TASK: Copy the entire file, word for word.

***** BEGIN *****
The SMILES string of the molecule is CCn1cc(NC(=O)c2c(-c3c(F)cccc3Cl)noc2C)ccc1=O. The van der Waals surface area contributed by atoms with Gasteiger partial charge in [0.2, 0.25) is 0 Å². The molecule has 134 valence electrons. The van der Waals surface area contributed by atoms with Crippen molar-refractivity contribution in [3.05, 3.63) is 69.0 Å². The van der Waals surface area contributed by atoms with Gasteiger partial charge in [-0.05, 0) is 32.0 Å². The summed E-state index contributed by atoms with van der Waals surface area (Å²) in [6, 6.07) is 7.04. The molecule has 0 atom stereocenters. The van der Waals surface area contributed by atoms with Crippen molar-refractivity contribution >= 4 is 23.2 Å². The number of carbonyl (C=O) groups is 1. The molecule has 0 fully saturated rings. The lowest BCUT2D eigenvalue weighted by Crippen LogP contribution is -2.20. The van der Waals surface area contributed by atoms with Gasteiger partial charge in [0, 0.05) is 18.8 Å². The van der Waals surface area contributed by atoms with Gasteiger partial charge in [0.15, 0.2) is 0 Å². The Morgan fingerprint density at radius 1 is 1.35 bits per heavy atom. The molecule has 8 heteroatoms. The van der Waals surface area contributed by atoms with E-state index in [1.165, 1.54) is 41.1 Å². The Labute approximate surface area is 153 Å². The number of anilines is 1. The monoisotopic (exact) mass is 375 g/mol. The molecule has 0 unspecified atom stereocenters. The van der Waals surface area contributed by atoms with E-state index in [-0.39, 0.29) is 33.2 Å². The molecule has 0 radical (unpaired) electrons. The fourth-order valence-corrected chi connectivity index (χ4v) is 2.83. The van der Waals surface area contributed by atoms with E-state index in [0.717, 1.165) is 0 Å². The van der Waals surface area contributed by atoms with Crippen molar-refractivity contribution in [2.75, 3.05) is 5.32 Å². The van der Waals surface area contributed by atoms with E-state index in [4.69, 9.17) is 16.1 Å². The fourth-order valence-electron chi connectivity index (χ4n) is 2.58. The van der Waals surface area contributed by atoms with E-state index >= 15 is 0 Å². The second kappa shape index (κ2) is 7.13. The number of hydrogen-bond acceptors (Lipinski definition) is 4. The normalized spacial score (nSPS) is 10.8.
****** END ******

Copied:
The SMILES string of the molecule is CCn1cc(NC(=O)c2c(-c3c(F)cccc3Cl)noc2C)ccc1=O. The van der Waals surface area contributed by atoms with Gasteiger partial charge in [0.2, 0.25) is 0 Å². The molecule has 134 valence electrons. The van der Waals surface area contributed by atoms with Crippen molar-refractivity contribution in [3.05, 3.63) is 69.0 Å². The van der Waals surface area contributed by atoms with Gasteiger partial charge in [-0.05, 0) is 32.0 Å². The summed E-state index contributed by atoms with van der Waals surface area (Å²) in [6, 6.07) is 7.04. The molecule has 0 atom stereocenters. The van der Waals surface area contributed by atoms with Crippen molar-refractivity contribution >= 4 is 23.2 Å². The number of carbonyl (C=O) groups is 1. The molecule has 0 fully saturated rings. The lowest BCUT2D eigenvalue weighted by Crippen LogP contribution is -2.20. The van der Waals surface area contributed by atoms with Gasteiger partial charge in [0, 0.05) is 18.8 Å². The van der Waals surface area contributed by atoms with Gasteiger partial charge in [0.15, 0.2) is 0 Å². The Morgan fingerprint density at radius 1 is 1.35 bits per heavy atom. The molecule has 8 heteroatoms. The van der Waals surface area contributed by atoms with E-state index in [1.165, 1.54) is 41.1 Å². The Labute approximate surface area is 153 Å². The number of anilines is 1. The monoisotopic (exact) mass is 375 g/mol. The molecule has 0 unspecified atom stereocenters. The van der Waals surface area contributed by atoms with E-state index in [-0.39, 0.29) is 33.2 Å². The molecule has 0 radical (unpaired) electrons. The fourth-order valence-corrected chi connectivity index (χ4v) is 2.83. The van der Waals surface area contributed by atoms with E-state index in [0.717, 1.165) is 0 Å². The van der Waals surface area contributed by atoms with Crippen molar-refractivity contribution in [2.75, 3.05) is 5.32 Å². The van der Waals surface area contributed by atoms with E-state index in [4.69, 9.17) is 16.1 Å². The fourth-order valence-electron chi connectivity index (χ4n) is 2.58. The van der Waals surface area contributed by atoms with E-state index >= 15 is 0 Å². The second kappa shape index (κ2) is 7.13. The number of hydrogen-bond acceptors (Lipinski definition) is 4. The normalized spacial score (nSPS) is 10.8.